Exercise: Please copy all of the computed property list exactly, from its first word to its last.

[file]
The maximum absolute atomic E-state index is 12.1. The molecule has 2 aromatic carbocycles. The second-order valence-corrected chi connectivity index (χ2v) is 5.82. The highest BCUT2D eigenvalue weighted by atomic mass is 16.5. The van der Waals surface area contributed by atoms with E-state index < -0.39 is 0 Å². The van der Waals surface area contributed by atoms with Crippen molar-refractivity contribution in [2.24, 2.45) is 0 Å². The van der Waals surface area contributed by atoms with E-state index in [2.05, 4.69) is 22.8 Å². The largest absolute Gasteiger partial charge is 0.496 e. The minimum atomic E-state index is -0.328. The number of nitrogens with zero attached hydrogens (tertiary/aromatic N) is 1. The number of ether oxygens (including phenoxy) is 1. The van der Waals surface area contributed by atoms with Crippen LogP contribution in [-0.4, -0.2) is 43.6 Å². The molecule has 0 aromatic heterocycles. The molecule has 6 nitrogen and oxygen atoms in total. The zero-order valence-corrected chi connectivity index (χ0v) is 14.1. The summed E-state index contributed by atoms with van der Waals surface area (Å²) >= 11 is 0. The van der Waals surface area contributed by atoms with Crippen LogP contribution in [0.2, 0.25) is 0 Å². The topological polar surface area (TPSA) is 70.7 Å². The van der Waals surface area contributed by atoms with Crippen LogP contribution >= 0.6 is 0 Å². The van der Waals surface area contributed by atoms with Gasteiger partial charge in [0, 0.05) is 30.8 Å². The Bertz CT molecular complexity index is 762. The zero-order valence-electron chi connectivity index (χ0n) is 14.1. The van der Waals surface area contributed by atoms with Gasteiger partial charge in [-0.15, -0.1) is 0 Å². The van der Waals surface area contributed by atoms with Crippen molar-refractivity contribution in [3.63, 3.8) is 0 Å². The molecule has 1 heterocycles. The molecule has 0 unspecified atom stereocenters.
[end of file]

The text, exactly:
The maximum absolute atomic E-state index is 12.1. The molecule has 2 aromatic carbocycles. The second-order valence-corrected chi connectivity index (χ2v) is 5.82. The highest BCUT2D eigenvalue weighted by atomic mass is 16.5. The van der Waals surface area contributed by atoms with E-state index < -0.39 is 0 Å². The van der Waals surface area contributed by atoms with Crippen molar-refractivity contribution in [2.24, 2.45) is 0 Å². The van der Waals surface area contributed by atoms with E-state index in [2.05, 4.69) is 22.8 Å². The largest absolute Gasteiger partial charge is 0.496 e. The minimum atomic E-state index is -0.328. The number of nitrogens with zero attached hydrogens (tertiary/aromatic N) is 1. The number of ether oxygens (including phenoxy) is 1. The van der Waals surface area contributed by atoms with Crippen LogP contribution in [-0.4, -0.2) is 43.6 Å². The molecule has 0 aromatic heterocycles. The molecule has 6 nitrogen and oxygen atoms in total. The zero-order valence-corrected chi connectivity index (χ0v) is 14.1. The summed E-state index contributed by atoms with van der Waals surface area (Å²) >= 11 is 0. The van der Waals surface area contributed by atoms with Crippen LogP contribution in [0.2, 0.25) is 0 Å². The topological polar surface area (TPSA) is 70.7 Å². The van der Waals surface area contributed by atoms with Crippen LogP contribution >= 0.6 is 0 Å². The van der Waals surface area contributed by atoms with Gasteiger partial charge in [0, 0.05) is 30.8 Å². The Bertz CT molecular complexity index is 762. The zero-order valence-electron chi connectivity index (χ0n) is 14.1. The van der Waals surface area contributed by atoms with Gasteiger partial charge in [-0.15, -0.1) is 0 Å². The van der Waals surface area contributed by atoms with Crippen molar-refractivity contribution in [3.63, 3.8) is 0 Å². The molecule has 1 heterocycles. The molecule has 0 unspecified atom stereocenters.